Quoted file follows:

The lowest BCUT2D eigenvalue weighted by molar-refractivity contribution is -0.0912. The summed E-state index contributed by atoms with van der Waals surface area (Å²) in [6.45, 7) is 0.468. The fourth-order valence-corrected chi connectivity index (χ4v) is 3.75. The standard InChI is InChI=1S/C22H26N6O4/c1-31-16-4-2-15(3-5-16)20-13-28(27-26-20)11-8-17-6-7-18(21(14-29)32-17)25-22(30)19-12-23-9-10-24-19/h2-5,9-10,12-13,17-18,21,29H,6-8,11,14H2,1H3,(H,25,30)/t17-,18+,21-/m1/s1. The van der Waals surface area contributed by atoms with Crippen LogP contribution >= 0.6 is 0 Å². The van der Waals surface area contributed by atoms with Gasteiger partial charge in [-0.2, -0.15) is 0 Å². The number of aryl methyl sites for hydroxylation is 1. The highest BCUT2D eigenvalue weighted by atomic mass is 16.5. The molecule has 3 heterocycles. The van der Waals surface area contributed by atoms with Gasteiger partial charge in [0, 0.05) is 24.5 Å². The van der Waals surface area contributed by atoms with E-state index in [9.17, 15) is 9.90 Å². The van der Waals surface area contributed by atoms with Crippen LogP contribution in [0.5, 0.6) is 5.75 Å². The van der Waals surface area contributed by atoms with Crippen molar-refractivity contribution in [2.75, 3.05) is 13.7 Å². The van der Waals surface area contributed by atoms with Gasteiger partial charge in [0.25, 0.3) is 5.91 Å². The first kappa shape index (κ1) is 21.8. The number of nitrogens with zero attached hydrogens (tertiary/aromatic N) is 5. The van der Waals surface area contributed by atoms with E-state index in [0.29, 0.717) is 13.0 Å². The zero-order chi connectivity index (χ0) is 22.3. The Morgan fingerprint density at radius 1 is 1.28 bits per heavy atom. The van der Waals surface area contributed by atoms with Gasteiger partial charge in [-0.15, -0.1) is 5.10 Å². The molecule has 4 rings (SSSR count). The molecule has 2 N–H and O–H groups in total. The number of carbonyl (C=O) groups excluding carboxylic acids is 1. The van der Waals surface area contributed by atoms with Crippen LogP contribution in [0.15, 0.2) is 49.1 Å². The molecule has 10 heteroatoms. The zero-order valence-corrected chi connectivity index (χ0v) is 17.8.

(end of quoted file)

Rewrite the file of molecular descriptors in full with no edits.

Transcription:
The lowest BCUT2D eigenvalue weighted by molar-refractivity contribution is -0.0912. The summed E-state index contributed by atoms with van der Waals surface area (Å²) in [6.45, 7) is 0.468. The fourth-order valence-corrected chi connectivity index (χ4v) is 3.75. The standard InChI is InChI=1S/C22H26N6O4/c1-31-16-4-2-15(3-5-16)20-13-28(27-26-20)11-8-17-6-7-18(21(14-29)32-17)25-22(30)19-12-23-9-10-24-19/h2-5,9-10,12-13,17-18,21,29H,6-8,11,14H2,1H3,(H,25,30)/t17-,18+,21-/m1/s1. The van der Waals surface area contributed by atoms with Crippen LogP contribution >= 0.6 is 0 Å². The van der Waals surface area contributed by atoms with Gasteiger partial charge in [-0.2, -0.15) is 0 Å². The number of aryl methyl sites for hydroxylation is 1. The highest BCUT2D eigenvalue weighted by atomic mass is 16.5. The molecule has 3 heterocycles. The van der Waals surface area contributed by atoms with Gasteiger partial charge in [0, 0.05) is 24.5 Å². The van der Waals surface area contributed by atoms with E-state index in [9.17, 15) is 9.90 Å². The van der Waals surface area contributed by atoms with Crippen LogP contribution in [0.5, 0.6) is 5.75 Å². The van der Waals surface area contributed by atoms with Crippen molar-refractivity contribution in [2.75, 3.05) is 13.7 Å². The van der Waals surface area contributed by atoms with Gasteiger partial charge in [0.25, 0.3) is 5.91 Å². The first kappa shape index (κ1) is 21.8. The number of nitrogens with zero attached hydrogens (tertiary/aromatic N) is 5. The van der Waals surface area contributed by atoms with E-state index in [0.29, 0.717) is 13.0 Å². The zero-order chi connectivity index (χ0) is 22.3. The Morgan fingerprint density at radius 1 is 1.28 bits per heavy atom. The van der Waals surface area contributed by atoms with Gasteiger partial charge in [-0.15, -0.1) is 5.10 Å². The molecule has 4 rings (SSSR count). The molecule has 2 N–H and O–H groups in total. The number of carbonyl (C=O) groups excluding carboxylic acids is 1. The van der Waals surface area contributed by atoms with Crippen LogP contribution in [0.15, 0.2) is 49.1 Å². The molecule has 10 heteroatoms. The zero-order valence-corrected chi connectivity index (χ0v) is 17.8.